THE Federal Government has confirmed a $200 million assistance package for regions hard hit by the carbon tax will remain open to the Latrobe Valley.
That news came yesterday from Federal Regional Development Minister Simon Crean following pressure from Valley leaders for government to affirm its commitment to deliver on the $200 million Regional Structural Adjustment Assistance Package, despite plans to close local power stations being shelved.
Federal Member for Gippsland Darren Chester, in Federal Parliament recently, accused the Federal Government of propping up an “artificial surplus” by freezing government program spending including the $200 million RSAAP “which was meant to assist regions adversely affected by the carbon tax”.
Mr Chester said “not a cent of that package has been delivered”.
His claims were confirmed by Latrobe Valley Transition Committee board member Paul Buckley who told The Express it was “of concern” to the committee that the $200 million program might “not happen”.
“The (LVTC) committee’s advice is that money was not predicated on the ‘contract for closure’ – our advice is that (the program) recognises there will be a transition for the region and that ‘contracts for closure’ would only have impacted on the timing of this transition,” Mr Buckley said.
In a statement to The Express Mr Crean said the Federal Government remained “committed to working in partnership with all levels of government and local leaders to develop a plan for economic diversification, such as responding to the Latrobe Valley Transition Committee report.”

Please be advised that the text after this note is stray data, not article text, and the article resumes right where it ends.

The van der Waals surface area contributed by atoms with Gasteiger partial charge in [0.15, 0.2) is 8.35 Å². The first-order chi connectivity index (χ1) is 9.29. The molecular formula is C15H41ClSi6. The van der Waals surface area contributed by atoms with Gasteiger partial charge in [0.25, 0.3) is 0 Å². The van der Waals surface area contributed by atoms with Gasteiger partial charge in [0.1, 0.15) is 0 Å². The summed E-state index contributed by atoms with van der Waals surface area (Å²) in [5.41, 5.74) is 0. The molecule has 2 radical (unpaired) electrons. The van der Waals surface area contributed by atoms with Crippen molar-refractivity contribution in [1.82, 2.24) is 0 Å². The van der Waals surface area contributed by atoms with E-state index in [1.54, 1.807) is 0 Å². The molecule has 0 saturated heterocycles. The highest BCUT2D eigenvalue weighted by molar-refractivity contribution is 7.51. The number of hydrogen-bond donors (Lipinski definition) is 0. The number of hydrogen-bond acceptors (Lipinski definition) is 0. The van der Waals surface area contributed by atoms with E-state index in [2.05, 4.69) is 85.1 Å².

He said the RSAAP would “remain available to assist regions that may be significantly affected by the introduction of the carbon price.”
Mr Buckley earlier said the recent Federal Government announcement that it was abandoning plans to close brown coal power stations, some potentially in the Latrobe Valley, “essentially means we have more time (to transition) but it doesn’t mean there is any less need for support from the Federal Government”.
He said the Federal Government had been saying “for a while now” it would respond to LVTC’s report identifying future opportunities to diversity this region.
Mr Chester told Parliament Mr Crean had “admitted during the budget consideration in detail stage that the guidelines of the $200 million package had not even be prepared.”
He claimed the Federal Government had more recently said the funding was “always going to be contingent upon” the impact of any power station closures.
Government attempts to tie the two programs together were not consistent with what had originally been “promised”, he said.
Mr Chester presented a fact sheet to Parliament from the government’s Clean Energy Future website outlining the RSAAP, which he said made “no mention about the $200 million and the fund being contingent upon the ‘contracts for closure’ program.”